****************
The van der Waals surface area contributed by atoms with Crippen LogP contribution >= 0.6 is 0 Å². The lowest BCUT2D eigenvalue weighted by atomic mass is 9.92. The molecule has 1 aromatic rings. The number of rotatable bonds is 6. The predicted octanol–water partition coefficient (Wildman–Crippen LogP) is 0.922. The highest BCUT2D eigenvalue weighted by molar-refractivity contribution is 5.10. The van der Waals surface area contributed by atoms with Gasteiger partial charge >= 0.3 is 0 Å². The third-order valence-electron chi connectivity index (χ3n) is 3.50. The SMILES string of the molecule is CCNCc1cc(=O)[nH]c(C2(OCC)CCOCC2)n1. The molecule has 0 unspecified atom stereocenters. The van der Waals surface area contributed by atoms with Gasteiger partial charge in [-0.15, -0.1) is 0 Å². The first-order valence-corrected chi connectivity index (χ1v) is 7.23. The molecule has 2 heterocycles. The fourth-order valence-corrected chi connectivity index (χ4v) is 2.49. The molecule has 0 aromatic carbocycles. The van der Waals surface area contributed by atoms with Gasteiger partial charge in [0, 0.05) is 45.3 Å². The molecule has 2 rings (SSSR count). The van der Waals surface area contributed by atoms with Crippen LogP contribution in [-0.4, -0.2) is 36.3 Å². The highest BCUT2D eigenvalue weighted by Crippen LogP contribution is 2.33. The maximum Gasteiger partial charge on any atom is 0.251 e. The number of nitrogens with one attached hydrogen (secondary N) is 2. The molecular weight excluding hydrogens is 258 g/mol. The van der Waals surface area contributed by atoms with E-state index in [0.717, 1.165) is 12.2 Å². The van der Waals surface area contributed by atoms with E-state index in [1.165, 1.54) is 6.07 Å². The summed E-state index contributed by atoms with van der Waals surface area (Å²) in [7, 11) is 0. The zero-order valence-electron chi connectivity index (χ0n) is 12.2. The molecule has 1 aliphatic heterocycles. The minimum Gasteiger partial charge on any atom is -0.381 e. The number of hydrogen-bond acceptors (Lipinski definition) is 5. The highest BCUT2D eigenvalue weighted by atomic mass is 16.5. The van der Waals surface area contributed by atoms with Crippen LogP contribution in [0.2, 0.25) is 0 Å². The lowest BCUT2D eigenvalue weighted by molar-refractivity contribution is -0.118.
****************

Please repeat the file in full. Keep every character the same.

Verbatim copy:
The van der Waals surface area contributed by atoms with Crippen LogP contribution >= 0.6 is 0 Å². The lowest BCUT2D eigenvalue weighted by atomic mass is 9.92. The molecule has 1 aromatic rings. The number of rotatable bonds is 6. The predicted octanol–water partition coefficient (Wildman–Crippen LogP) is 0.922. The highest BCUT2D eigenvalue weighted by molar-refractivity contribution is 5.10. The van der Waals surface area contributed by atoms with Gasteiger partial charge >= 0.3 is 0 Å². The third-order valence-electron chi connectivity index (χ3n) is 3.50. The SMILES string of the molecule is CCNCc1cc(=O)[nH]c(C2(OCC)CCOCC2)n1. The molecule has 0 unspecified atom stereocenters. The van der Waals surface area contributed by atoms with Gasteiger partial charge in [-0.15, -0.1) is 0 Å². The first-order valence-corrected chi connectivity index (χ1v) is 7.23. The molecule has 2 heterocycles. The fourth-order valence-corrected chi connectivity index (χ4v) is 2.49. The molecule has 0 aromatic carbocycles. The van der Waals surface area contributed by atoms with Gasteiger partial charge in [0, 0.05) is 45.3 Å². The molecule has 2 rings (SSSR count). The van der Waals surface area contributed by atoms with Crippen LogP contribution in [-0.4, -0.2) is 36.3 Å². The highest BCUT2D eigenvalue weighted by Crippen LogP contribution is 2.33. The maximum Gasteiger partial charge on any atom is 0.251 e. The number of nitrogens with one attached hydrogen (secondary N) is 2. The molecular weight excluding hydrogens is 258 g/mol. The van der Waals surface area contributed by atoms with E-state index in [0.717, 1.165) is 12.2 Å². The van der Waals surface area contributed by atoms with E-state index in [1.165, 1.54) is 6.07 Å². The summed E-state index contributed by atoms with van der Waals surface area (Å²) in [7, 11) is 0. The zero-order valence-electron chi connectivity index (χ0n) is 12.2. The molecule has 1 aliphatic heterocycles. The minimum Gasteiger partial charge on any atom is -0.381 e. The number of hydrogen-bond acceptors (Lipinski definition) is 5. The highest BCUT2D eigenvalue weighted by atomic mass is 16.5. The van der Waals surface area contributed by atoms with Crippen LogP contribution in [0.2, 0.25) is 0 Å². The lowest BCUT2D eigenvalue weighted by molar-refractivity contribution is -0.118.